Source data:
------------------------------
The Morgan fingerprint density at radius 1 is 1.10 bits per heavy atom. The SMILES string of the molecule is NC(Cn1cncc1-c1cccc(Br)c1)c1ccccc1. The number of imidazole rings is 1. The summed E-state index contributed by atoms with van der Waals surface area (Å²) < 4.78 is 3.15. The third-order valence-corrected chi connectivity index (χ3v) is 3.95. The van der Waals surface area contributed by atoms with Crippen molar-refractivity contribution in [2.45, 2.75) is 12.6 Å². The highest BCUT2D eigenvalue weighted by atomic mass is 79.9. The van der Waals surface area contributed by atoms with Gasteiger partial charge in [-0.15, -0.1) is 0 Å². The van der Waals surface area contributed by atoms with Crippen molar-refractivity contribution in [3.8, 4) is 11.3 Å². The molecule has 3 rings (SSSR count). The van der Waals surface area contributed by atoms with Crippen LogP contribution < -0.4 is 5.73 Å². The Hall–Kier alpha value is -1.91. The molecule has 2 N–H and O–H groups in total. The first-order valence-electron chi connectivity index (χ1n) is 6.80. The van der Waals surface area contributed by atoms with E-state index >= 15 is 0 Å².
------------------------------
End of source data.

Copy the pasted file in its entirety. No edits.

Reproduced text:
The Morgan fingerprint density at radius 1 is 1.10 bits per heavy atom. The SMILES string of the molecule is NC(Cn1cncc1-c1cccc(Br)c1)c1ccccc1. The number of imidazole rings is 1. The summed E-state index contributed by atoms with van der Waals surface area (Å²) < 4.78 is 3.15. The third-order valence-corrected chi connectivity index (χ3v) is 3.95. The van der Waals surface area contributed by atoms with Crippen molar-refractivity contribution in [2.45, 2.75) is 12.6 Å². The highest BCUT2D eigenvalue weighted by atomic mass is 79.9. The van der Waals surface area contributed by atoms with Gasteiger partial charge in [-0.15, -0.1) is 0 Å². The van der Waals surface area contributed by atoms with Crippen molar-refractivity contribution in [3.8, 4) is 11.3 Å². The molecule has 3 rings (SSSR count). The van der Waals surface area contributed by atoms with Crippen LogP contribution < -0.4 is 5.73 Å². The Hall–Kier alpha value is -1.91. The molecule has 2 N–H and O–H groups in total. The first-order valence-electron chi connectivity index (χ1n) is 6.80. The van der Waals surface area contributed by atoms with E-state index >= 15 is 0 Å².